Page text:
Also, I’m pretty sure I’m actually a bit of a romantic at heart.  I came to this conclusion one day when I randomly thought, “What’s the ultimate love song?” and I had an answer right away.  That answer, for me, is “Longer” by Dan Fogelberg.  The idea of loving someone so deeply that it seems like you never didn’t love them; the celebration of bringing different, often opposite, qualities to the relationship; the picture of love mellowing through the years but never decreasing…those are beautiful images that make me smiley and nostalgic and sum up what I always hoped for in my life.  Who knows?  Maybe one day, I’ll have it.

A friend told me it’s not realistic to live a Norman Rockwell life, but I kind of don’t agree.  We live in a troubled world, yes, but I think it’s a mindset.  Rockwell celebrated the little moments that were often big moments.  He found the innocence and goodness in everyday life, and I think it’s possible to do the same even today. (And, side note in defense of Mr Rockwell: he wanted to address many social and political issues of his day for a long time, but The Saturday Evening Post wouldn’t let him.  If you look at his post-Post work, he did tackle some tough subjects, but even in those, he found and illuminated the good.)

There are lots of changes happening for me right now.  And you know what?  They FEEL really good. 🙂  At the risk of sounding cliche, but not caring if I do, I truly believe the best is yet to come.  Onward!

Living. Color.

Holy moly, have I learned a lot the past few weeks. Intense. But don’t worry; this post isn’t a total bummer.

You know that commercial for Claritin, the allergy medicine, where everything looks hazy, and then someone magically peels away the blurry film and suddenly, all is bright and shiny and clear (Claritin clear)?  Well, I think maybe I’m mid-peel.  I’ve still got a lot of stuff to figure out: some things I didn’t know I didn’t know, and others I’m relearning, but MAN.  So many other things have become crystal clear to me recently.  To wit:

1.  When someone makes a choice you can’t control but that affects you in a very large and life-altering way, hindsight will probably show you that this isn’t the first time.  Possibly (probably), many of that someone’s choices altered the way you might have done things, especially if you were trying to keep the peace, or if you saw glimpses of greatness that gave you hope until the next letdown.

2.  And maybe going around that mountain so many times began to have an effect on your outlook, your personality, your ability to express yourself.  Probably, you didn’t even realize it, except for that nagging feeling in the back of your mind that told you something just wasn’t right.  Perhaps your creativity dried up.  Maybe you couldn’t sleep or had constant stomach issues or felt stressed out all the time.

3.  But you kept going, kept believing, because God is good and merciful.  Until one day, God said to you, “Drop your sword and shield, take off your armor, and leave the battlefield.  This is no longer your fight,” and you knew that free will had won out over God’s will.  Because he is good and merciful, there were many, many chances to come into alignment, but also because he is good and merciful, he said, “Enough is enough.  My daughter isn’t going to be subjected to this anymore.”  And the next day, you heard about the very large and life-altering choice that someone made.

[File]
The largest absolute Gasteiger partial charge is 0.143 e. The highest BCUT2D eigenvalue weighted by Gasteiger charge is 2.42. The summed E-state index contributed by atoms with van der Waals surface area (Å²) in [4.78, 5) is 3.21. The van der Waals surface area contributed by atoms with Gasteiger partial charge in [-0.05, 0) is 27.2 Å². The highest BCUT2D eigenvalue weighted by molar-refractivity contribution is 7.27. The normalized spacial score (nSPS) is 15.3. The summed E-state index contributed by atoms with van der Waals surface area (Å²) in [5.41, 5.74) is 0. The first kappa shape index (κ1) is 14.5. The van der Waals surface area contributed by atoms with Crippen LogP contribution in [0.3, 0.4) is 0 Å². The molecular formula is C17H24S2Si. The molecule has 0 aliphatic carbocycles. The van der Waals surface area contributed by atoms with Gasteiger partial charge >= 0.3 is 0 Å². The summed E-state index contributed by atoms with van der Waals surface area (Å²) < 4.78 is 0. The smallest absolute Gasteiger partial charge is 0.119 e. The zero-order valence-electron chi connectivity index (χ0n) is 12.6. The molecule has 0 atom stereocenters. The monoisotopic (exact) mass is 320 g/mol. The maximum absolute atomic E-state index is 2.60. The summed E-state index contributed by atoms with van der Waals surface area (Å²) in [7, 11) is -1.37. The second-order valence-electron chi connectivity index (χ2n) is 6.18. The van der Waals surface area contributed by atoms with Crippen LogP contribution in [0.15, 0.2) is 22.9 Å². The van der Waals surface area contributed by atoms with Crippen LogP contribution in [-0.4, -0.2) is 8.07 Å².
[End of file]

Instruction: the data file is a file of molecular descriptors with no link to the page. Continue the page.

4.  And you were exhausted and in pain and sad and angry and sad again.  And you didn’t eat, and you didn’t sleep for too many days in a row.  And then God whispered, “You’re gonna find yourself again.  It’s gonna be good.”

5.  And then you remembered that you’re a thinker, not a feeler…which means that once you felt all the feels, your default was to process them through the question, “Okay, WHY am I feeling like this?”  And you were so grateful for the question because it made you take an honest look at every single thing, and it helped you to let go of a whole lot.  And you started to feel lighter, and dare you admit, free.  And you remembered how sensitive you are to what people carry around with them spiritually, so you drew up some very healthy boundaries.  And you taught your teenage son to forgive and then do the same.

6.  And your friends reached out…and kept reaching out.  One friend, in a far worse situation than yours, checked in every few days from across the continent and loved you through her own tears.  Another friend, back in contact with you after 25 years, reminded you to find joy in the smallest things simply by telling you about his days, and as you listened to him, you remembered what it felt like to be awestruck by a sunset or your child’s laughter.  Your closest friend made herself available to you night and day, knowing when to talk and when to just listen, when to make you eat something, and when to simply plop her giant purr-machine of a cat in your lap and let him do the work (that’s why she’s your closest friend).

7.  And then you remembered telling a woman you knew back in Texas how you felt like a greyscale copy of yourself, drained of color and life.  And you thought about your love for art, photography, cooking, and writing, and you wondered where it had gone.  You looked at the vibrant clothes in your closet that you hadn’t worn in ages and decided to change out of sweats.  You realized you hadn’t had a haircut in months, and you didn’t really like your stylist, anyway, so you found a new one who spoke your language and did a fantastic job on your hair.  And slowly, slowly, you began to feel the color seeping back into you.  And you felt God smile and heard him say, “See?  I told you it was gonna be good.”